Thomty Judd, The Listeners’ Club

Giya Kancheli (b. 1935) is one of the most distinctive twentieth century composers to emerge from the former Soviet Union. Kancheli, who was born in Georgia and emigrated to Belgium following Soviet dissolution in 1991, has written seven symphonies as well as other large-scale orchestral works such as Mourned by the Wind, described as a “liturgy” for viola and orchestra. His catalogue also includes operas, chamber works, and numerous film scores.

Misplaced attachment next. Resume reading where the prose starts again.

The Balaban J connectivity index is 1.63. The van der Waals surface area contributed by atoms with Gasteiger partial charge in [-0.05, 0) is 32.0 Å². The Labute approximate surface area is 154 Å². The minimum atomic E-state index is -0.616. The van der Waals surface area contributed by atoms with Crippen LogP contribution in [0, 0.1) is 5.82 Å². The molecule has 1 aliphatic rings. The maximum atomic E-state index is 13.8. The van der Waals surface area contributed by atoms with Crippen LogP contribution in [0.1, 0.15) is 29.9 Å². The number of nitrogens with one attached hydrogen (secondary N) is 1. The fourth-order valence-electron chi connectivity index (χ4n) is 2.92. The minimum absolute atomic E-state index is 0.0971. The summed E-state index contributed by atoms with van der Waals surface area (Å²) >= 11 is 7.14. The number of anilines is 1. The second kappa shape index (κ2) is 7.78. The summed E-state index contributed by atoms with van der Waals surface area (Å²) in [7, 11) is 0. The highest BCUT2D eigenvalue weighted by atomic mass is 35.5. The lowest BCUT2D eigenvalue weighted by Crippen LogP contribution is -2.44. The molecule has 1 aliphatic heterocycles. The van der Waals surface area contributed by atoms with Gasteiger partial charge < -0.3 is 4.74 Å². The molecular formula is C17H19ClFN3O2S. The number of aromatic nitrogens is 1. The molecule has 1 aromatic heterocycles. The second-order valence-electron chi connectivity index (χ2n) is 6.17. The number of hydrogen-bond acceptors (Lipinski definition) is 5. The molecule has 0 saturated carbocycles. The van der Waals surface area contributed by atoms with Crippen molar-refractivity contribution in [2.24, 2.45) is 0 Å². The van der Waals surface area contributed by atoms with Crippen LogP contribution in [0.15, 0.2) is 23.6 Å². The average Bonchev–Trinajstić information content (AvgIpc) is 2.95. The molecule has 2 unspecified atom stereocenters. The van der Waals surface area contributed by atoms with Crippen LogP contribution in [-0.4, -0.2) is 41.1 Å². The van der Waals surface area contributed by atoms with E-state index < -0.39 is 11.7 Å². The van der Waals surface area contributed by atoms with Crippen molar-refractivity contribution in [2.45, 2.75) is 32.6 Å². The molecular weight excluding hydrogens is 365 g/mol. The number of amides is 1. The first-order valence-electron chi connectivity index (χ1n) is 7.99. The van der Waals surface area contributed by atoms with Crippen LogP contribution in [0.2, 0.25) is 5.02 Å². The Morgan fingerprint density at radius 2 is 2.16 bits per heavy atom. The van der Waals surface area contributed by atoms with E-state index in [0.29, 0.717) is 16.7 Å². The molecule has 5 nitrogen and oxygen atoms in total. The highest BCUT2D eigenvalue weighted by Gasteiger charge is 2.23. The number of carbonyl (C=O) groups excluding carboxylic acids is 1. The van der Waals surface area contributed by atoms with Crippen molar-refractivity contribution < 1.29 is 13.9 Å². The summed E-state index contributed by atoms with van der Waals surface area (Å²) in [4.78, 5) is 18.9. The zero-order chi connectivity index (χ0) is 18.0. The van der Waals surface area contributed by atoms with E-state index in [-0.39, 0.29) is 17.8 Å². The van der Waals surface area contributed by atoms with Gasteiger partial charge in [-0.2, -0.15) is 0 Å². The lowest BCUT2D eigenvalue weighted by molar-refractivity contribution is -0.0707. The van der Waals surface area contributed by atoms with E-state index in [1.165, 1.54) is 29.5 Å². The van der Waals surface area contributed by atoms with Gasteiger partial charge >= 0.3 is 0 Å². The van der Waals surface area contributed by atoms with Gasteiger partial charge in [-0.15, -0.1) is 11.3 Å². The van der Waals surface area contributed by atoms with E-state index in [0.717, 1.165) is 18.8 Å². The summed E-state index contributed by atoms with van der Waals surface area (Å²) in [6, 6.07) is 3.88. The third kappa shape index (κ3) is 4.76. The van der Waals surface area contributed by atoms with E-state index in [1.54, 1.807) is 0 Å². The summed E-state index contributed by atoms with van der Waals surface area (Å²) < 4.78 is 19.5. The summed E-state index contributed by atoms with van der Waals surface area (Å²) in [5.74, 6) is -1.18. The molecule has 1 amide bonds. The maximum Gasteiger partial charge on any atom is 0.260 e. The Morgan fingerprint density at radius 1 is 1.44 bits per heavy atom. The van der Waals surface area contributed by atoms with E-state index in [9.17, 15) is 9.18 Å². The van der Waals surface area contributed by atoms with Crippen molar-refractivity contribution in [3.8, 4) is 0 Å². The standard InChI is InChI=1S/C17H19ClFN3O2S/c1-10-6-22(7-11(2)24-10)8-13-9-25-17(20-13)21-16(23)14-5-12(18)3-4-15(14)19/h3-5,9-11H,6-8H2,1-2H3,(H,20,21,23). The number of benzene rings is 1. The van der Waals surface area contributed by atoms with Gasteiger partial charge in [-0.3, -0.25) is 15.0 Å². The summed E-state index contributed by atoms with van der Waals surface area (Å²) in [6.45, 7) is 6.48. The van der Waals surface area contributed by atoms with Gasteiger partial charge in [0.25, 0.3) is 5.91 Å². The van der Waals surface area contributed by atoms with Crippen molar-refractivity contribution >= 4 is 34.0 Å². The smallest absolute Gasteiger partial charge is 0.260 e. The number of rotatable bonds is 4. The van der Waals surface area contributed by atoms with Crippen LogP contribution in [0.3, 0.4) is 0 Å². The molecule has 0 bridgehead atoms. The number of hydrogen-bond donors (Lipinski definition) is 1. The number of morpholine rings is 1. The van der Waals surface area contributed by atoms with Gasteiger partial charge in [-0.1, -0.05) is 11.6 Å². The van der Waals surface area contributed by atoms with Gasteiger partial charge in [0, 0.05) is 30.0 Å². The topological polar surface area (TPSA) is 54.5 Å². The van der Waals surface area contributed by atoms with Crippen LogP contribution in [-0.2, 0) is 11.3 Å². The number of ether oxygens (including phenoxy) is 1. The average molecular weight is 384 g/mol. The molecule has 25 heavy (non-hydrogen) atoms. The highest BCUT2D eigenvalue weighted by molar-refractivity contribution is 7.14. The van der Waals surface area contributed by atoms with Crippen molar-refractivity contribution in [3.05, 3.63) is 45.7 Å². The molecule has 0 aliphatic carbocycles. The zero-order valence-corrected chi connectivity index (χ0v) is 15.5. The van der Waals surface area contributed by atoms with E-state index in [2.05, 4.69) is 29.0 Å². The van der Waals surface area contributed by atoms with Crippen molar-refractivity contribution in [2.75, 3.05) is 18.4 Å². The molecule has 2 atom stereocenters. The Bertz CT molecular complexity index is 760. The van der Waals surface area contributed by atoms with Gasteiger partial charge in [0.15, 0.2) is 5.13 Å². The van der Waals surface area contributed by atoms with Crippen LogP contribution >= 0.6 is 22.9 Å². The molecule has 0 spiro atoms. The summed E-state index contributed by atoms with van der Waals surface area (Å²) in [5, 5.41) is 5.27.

Many of Kancheli’s pieces develop gradually in prolonged, atmospheric, tonal fragments— something akin to the mystical “Holy minimalism” of Arvo Pärt and Henryk Górecki. For example, listen to the hushed tension of Kancheli’s Symphony No. 4 “In memoria di Michelangelo” (1974).

Giya Kancheli: Sunny Night, a newly-released album featuring Canadian violinist Frédéric Bednarz and pianist Natsuki Hiratsuka explores miniatures which grew out of Kancheli’s film scores. For two of the tracks (Earth, This is Your Son and Instead of a Tango), the duo is joined by bandoneon player, Jonathan Goldman.

Frédéric and I were students of violinist Oleh Krysa at the Eastman School of Music during the same period of time.

Read on The Listeners’ Club

Giya Kancheli: Sunny Night